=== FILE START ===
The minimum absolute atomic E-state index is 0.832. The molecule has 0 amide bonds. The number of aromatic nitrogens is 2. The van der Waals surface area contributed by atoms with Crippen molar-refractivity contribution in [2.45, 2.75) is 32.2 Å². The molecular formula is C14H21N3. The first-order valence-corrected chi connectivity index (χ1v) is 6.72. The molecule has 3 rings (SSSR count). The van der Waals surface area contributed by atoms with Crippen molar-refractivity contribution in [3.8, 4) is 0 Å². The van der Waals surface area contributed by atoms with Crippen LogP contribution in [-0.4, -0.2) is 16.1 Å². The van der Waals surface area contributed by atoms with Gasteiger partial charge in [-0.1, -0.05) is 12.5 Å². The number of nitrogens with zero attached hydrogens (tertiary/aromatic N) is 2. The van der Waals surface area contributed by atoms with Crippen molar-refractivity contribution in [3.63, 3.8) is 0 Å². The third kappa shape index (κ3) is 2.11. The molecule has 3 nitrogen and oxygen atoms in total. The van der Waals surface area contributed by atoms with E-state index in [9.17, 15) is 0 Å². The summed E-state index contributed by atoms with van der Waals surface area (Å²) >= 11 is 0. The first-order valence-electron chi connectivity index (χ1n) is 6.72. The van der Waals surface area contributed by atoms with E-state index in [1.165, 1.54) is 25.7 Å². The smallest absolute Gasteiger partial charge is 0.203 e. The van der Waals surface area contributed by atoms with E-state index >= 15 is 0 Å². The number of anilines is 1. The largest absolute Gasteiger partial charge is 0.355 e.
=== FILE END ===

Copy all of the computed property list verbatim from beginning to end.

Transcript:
The minimum absolute atomic E-state index is 0.832. The molecule has 0 amide bonds. The number of aromatic nitrogens is 2. The van der Waals surface area contributed by atoms with Crippen molar-refractivity contribution in [2.45, 2.75) is 32.2 Å². The molecular formula is C14H21N3. The first-order valence-corrected chi connectivity index (χ1v) is 6.72. The molecule has 3 rings (SSSR count). The van der Waals surface area contributed by atoms with Crippen molar-refractivity contribution in [3.8, 4) is 0 Å². The van der Waals surface area contributed by atoms with Crippen LogP contribution in [-0.4, -0.2) is 16.1 Å². The van der Waals surface area contributed by atoms with Gasteiger partial charge in [-0.1, -0.05) is 12.5 Å². The number of nitrogens with zero attached hydrogens (tertiary/aromatic N) is 2. The van der Waals surface area contributed by atoms with Crippen molar-refractivity contribution in [3.63, 3.8) is 0 Å². The third kappa shape index (κ3) is 2.11. The molecule has 3 nitrogen and oxygen atoms in total. The van der Waals surface area contributed by atoms with E-state index in [9.17, 15) is 0 Å². The summed E-state index contributed by atoms with van der Waals surface area (Å²) >= 11 is 0. The first-order valence-electron chi connectivity index (χ1n) is 6.72. The van der Waals surface area contributed by atoms with E-state index in [1.165, 1.54) is 25.7 Å². The smallest absolute Gasteiger partial charge is 0.203 e. The van der Waals surface area contributed by atoms with E-state index >= 15 is 0 Å². The number of anilines is 1. The largest absolute Gasteiger partial charge is 0.355 e.